China

Hong Kong is so expensive that architects are building 100-square-foot ‘tube homes’ made from concrete water pipes

An architect from Hong-Kong is building micro homes from tubes to help alleviate the city's housing crisis. Image: James Law Cybertecture

Leanna Garfield
Reporter, Tech Insider
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For the past seven years, Hong Kong has held the title of the world's priciest city for home-buyers, according to the 2017 Demographia International Housing Affordability Survey.

James Law, a Hong Kong-based architect, believes that his micro-homes could help alleviate the city's housing crisis. But his tiny home designs are anything but typical — they are concrete water pipes outfitted with all the amenities of a modern home.

Law explains more about his "tube home" design below.

Called the OPod, the "tube homes" measure 100 square feet. For perspective, a standard one-car garage is about 200 square feet.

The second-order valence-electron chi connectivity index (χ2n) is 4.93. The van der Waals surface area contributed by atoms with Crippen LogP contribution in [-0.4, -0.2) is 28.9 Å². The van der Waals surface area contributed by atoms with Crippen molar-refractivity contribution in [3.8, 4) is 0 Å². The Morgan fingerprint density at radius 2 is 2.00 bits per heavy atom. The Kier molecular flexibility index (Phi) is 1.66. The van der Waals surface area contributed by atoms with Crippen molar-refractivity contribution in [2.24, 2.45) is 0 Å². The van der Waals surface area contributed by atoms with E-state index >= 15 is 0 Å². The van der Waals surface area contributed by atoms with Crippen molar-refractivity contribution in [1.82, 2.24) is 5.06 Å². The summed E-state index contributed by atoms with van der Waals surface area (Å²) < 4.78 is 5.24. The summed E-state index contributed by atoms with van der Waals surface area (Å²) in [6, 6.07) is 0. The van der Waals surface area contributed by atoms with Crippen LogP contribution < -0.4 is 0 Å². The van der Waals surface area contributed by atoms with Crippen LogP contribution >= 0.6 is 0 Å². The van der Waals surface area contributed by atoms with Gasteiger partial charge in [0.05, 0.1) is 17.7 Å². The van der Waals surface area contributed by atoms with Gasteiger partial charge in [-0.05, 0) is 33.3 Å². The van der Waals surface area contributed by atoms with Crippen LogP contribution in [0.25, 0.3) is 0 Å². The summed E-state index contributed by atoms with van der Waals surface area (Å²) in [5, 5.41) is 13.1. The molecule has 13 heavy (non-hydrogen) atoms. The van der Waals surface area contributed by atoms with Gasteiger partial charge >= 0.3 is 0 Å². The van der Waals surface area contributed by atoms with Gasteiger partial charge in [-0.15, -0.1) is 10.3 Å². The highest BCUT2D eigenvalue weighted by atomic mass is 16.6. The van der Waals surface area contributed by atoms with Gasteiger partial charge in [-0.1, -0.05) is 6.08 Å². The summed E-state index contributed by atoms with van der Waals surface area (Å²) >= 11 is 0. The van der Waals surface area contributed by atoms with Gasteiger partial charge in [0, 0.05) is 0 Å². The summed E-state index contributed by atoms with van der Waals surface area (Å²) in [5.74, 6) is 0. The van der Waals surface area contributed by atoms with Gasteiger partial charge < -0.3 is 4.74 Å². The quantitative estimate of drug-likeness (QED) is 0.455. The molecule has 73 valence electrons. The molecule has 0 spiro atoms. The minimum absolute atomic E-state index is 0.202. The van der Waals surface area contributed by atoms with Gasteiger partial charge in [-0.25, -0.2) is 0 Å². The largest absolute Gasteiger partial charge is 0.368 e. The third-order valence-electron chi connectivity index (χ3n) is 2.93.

Image: James Law Cybertecture

Law's firm, James Law Cybertecture, manufactured the tube home pictured below from a water pipe with a diameter of 8.2 feet.

Image: James Law Cybertecture

It includes a sofa that folds out into a bed, as well as shelves, a mini-fridge, a microwave, and a bathroom with a shower.

Image: James Law Cybertecture

Right now, the home design is only a prototype. But Law said he planned to start selling the homes soon — his team is seeking permits from the city to start building.

Each tube home will cost $15,000. That's not cheap, but it's much less than the average price of a new home in Hong Kong: $1.8 million for a 600-square-foot unit, according to one estimate.

Image: Financial Times
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Law sees his tube homes as one temporary solution to Hong Kong's housing shortage. The pods could stack in unused urban space, like shipyards ...

Image: James Law Cybertecture

... between buildings ...

Image: James Law Cybertecture

... or even under highways.

Since the pipes weigh nearly 22 tons, they don't need bolts to stay together when stacked. Law said that would keep installation costs low.

Image: James Law Cybertecture

"In Hong Kong, many people live in squalid conditions or in partition dwellings, as there are extremely high rents, housing costs, and inadequate public housing," he said. "The OPod is an inexpensive alternative."

Image: James Law Cybertecture
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ChinaInequality
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